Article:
Tuesday, December 25, 2012
Repost: A christmas to remember
Cliff Note: I originally wrote this last year at Christmas time. Since I post links to Facebook whenever I post, I thought I would repost as the message remains the same.
As many of you know, my younger brother, Richard, passed away in March, 2008. He had been wheelchair bound for the last 20 years of his life and I thought it was somewhat poetic justice that the day he went home to be with the Lord was March 4th, or march forth.
I was thinking about Ricky today as it's a week before Christmas. He was always one of the easiest people to shop for as he was happy with just about anything you get for him. A true personification of "it's the thought that counts."
One of Ricky's life long passions was sports. The reason he became a sports fan was because I became a sports fan. You see, when we were growing up, Ricky was my shadow and my best friend. As he spent the last years of his life in a nursing home, people were amazed with his knowledge of all things sports. And on any given fall Sunday, he probably expressed the emotions of Browns backers everywhere.
In 1975, I decided that for his Christmas present, we would go see the Cleveland Cavaliers. The Cavs were playing their games at the Richfield Coliseum, and we all were about to be witnesses to a miracle, the Miracle of Richfield. That season, the Cavs were a broken foot away from the NBA championship, that being suffered by center, Jim Chones. Other members of the 1975-76 Cavs included Austin Carr, Bobby "Bingo" Smith, Canton's own Dick Snyder, and newest member, the ever popular Nate Thurmond.
December 21, 1975, the LA Lakers, with Kareem Abdul-Jabbar, Gail Goodrich, and Pat Riley on their roster, came to Richfield. The game was originally supposed to be nationally broadcast on CBS. However, sports editor, Sonny Hill decided that the Cavs' play prior to the trade to Chicago for Thurmond didn't warrant a national broadcast. One of the give aways for the game was a Cavaliers pennant to all in attendance. Before Hill made his decision, I decided to buy royal courtside tickets to the game, two rows behind the basket. The tickets set me back $12.50 apiece. Cliff note: Nowadays you couldn't get one ticket in the nosebleed section for 25 dollars. I thought at the time it would cool to be in a position to be able to be on TV nationwide. But the important thing was that I got Ricky a present he would love.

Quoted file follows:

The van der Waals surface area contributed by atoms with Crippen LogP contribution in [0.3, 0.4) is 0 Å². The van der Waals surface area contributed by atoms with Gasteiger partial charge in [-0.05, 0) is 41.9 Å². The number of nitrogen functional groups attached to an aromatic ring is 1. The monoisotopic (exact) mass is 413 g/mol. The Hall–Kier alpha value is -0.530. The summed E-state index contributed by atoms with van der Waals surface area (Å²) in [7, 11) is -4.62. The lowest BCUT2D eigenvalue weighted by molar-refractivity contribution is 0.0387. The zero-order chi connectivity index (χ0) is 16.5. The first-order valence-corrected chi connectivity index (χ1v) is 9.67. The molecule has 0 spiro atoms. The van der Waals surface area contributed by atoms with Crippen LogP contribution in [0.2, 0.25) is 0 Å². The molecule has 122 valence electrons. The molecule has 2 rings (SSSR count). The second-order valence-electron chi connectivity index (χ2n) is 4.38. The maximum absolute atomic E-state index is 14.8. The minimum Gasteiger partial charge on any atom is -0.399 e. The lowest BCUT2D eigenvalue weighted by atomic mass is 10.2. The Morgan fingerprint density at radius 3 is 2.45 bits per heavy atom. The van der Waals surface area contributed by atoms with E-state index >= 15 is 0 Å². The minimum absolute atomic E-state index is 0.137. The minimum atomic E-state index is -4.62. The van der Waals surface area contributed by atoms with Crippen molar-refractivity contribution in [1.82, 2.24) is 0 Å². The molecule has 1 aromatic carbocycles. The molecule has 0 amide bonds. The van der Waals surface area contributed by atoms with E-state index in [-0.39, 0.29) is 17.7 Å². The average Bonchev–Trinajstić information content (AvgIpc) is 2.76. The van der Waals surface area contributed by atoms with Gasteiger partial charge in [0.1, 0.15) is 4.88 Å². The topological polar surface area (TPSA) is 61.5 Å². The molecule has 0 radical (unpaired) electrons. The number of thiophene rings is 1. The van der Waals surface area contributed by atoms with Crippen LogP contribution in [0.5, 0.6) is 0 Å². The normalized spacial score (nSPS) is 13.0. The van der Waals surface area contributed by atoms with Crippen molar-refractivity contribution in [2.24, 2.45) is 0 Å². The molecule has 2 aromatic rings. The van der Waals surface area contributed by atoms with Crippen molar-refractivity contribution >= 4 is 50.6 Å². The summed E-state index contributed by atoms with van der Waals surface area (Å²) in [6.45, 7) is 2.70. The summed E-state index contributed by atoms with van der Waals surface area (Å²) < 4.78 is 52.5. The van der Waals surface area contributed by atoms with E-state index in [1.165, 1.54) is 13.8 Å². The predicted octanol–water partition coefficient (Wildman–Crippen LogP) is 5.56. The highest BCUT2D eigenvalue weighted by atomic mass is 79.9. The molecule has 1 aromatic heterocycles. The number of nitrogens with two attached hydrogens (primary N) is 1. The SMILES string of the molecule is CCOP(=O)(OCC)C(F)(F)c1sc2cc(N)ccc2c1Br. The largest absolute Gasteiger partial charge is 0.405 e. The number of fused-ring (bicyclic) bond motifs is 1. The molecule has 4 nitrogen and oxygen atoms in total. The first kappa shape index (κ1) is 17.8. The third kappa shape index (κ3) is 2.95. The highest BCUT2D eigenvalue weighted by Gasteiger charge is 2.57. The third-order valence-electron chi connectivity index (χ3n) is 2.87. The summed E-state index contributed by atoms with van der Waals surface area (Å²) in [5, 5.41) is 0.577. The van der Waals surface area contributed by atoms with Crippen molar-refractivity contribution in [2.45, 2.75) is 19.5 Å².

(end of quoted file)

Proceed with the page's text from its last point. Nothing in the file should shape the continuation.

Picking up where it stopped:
Despite the fact that the game was not going to be televised, there were over 19,000 in the attendance, all armed with white pennants. I was offered 1000 bucks to do harm to Abdul-Jabbar when I told this person where my seat was. Needless to say, I declined. Time to go to our seats.
Being Cavaliers fans and not too bashful, we let the good guys know our allegiance to them. Others around us let us know how much they paid to sit in their seats. Obviously these folks were not future dawg pound occupants. Cliff Note: Unless you are fans of the Cleveland Browns fan, you don't get the last comment.
Well, back to the reason we were there. The Cavs and Lakers put on a game and then some. For awhile it looked as though the Lakers were going back to California with a win. Anytime coach Bill Fitch needed some defense, he would call on the capable veteran, reserve center, Nate Thurmond. Every time the 6 foot 11 12 year veteran entered the game, the ever popular Thurmond would hear the adulation of the crowd along with the chant "DEFENSE...DEFENSE!"
And as it became crunch time, all 19,000 plus got into the game, even those who chastised me and Ricky earlier in the game. Along with the cheers, there were over 19,000 white pennants waving back and forth. The terrible towel had nothing on the Cavalier pennants that afternoon. And I was yelling myself hoarse. And the good guys were cheered on to a 99-98 win.
The real loser that day was CBS. The rest of this memorable season, whenever CBS was broadcasting from the Coliseum, Sonny Hill was greeted with the boos that are now reserved for LeBron James.
The biggest winner December 21, 1975 was Cliff Feightner. I have had a winning memory now going on 36 years. I gave Ricky a Christmas gift that has kept on giving back to my memory banks.